The backdrop to all of Ryanair's capacity and network decisions over the past couple of years – and for the foreseeable future – is that the airline is in expansion mode. It will have grown its 737-800 fleet by 42 to 383 aircraft over the course of its financial year ending 31 March, and will add 44 aircraft in its 2018 financial year. As a result, it is not necessarily facing either/or decisions on where to grow.
But the Irish carrier's announcement earlier in March that is to establish a base and open seven new routes at Memmingen, located outside Munich in Allgau, illustrates its continued interest in growing from secondary airports.
While Ryanair has helped put several secondary airports on the map and delivered unprecedented growth, these gateways' fortunes are as a result closely tied to the Irish carrier's. At a number of the airports, Ryanair holds more than four-fifths of the seat capacity, with Central European budget carrier Wizz Air almost the only other show in town. At some it is the only scheduled operator.
For these airports, the challenge is to retain growth momentum, both with Ryanair and from other customers.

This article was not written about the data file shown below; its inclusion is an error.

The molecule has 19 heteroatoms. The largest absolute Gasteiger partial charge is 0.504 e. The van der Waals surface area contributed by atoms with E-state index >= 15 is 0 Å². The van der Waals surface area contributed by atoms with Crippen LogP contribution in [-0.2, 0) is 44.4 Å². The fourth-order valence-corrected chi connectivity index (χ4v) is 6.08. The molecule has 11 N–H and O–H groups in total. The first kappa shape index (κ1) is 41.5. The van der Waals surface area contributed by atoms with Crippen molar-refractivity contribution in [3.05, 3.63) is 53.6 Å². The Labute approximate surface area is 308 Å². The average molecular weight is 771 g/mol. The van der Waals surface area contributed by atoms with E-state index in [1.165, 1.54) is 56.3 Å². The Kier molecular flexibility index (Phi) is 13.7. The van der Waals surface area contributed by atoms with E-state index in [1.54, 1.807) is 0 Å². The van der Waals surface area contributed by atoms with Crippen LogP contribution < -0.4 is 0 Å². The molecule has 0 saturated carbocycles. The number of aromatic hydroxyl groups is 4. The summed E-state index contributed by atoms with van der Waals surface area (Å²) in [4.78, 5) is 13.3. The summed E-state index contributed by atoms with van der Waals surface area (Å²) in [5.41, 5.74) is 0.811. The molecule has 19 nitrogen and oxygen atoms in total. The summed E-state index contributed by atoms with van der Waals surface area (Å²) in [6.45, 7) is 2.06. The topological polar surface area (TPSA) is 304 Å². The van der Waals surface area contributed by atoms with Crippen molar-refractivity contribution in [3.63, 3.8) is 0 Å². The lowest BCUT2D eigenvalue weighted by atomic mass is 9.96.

Again, Bergamo offers encouragement. Traffic has grown at the airport every year except one over the past decade, and was up more than 7% in 2016, to pass 11 million passengers. It now ranks among Europe's 50 biggest airports and has surpassed Milan's slot-constrained Linate in annual passenger numbers.
Ryanair is again driving that growth. FlightGlobal schedules data shows that in March the Irish carrier accounted for 85% of seat capacity at Bergamo. And much of this year's growth comes from the same source: Ryanair has in March added links from Bergamo to Bordeaux, Edinburgh, Luxembourg, Oradea, Vigo and Vitoria.
But this summer also includes the first services from Arkia Israeli Airlines and Ukraine International Airlines, serving Tel Aviv and Chernivsti, respectively, to take the number of airline operators at Bergamo to 14.
It hopes for a further boost with the approval of a new train link from Milan Central Station direct to the airport terminal. "With development plans now in place, Milan Bergamo will be able to offer a vital train connection to downtown Milan, further increasing the airport's catchment area," says the gateway's operator.
Source: Cirium Dashboard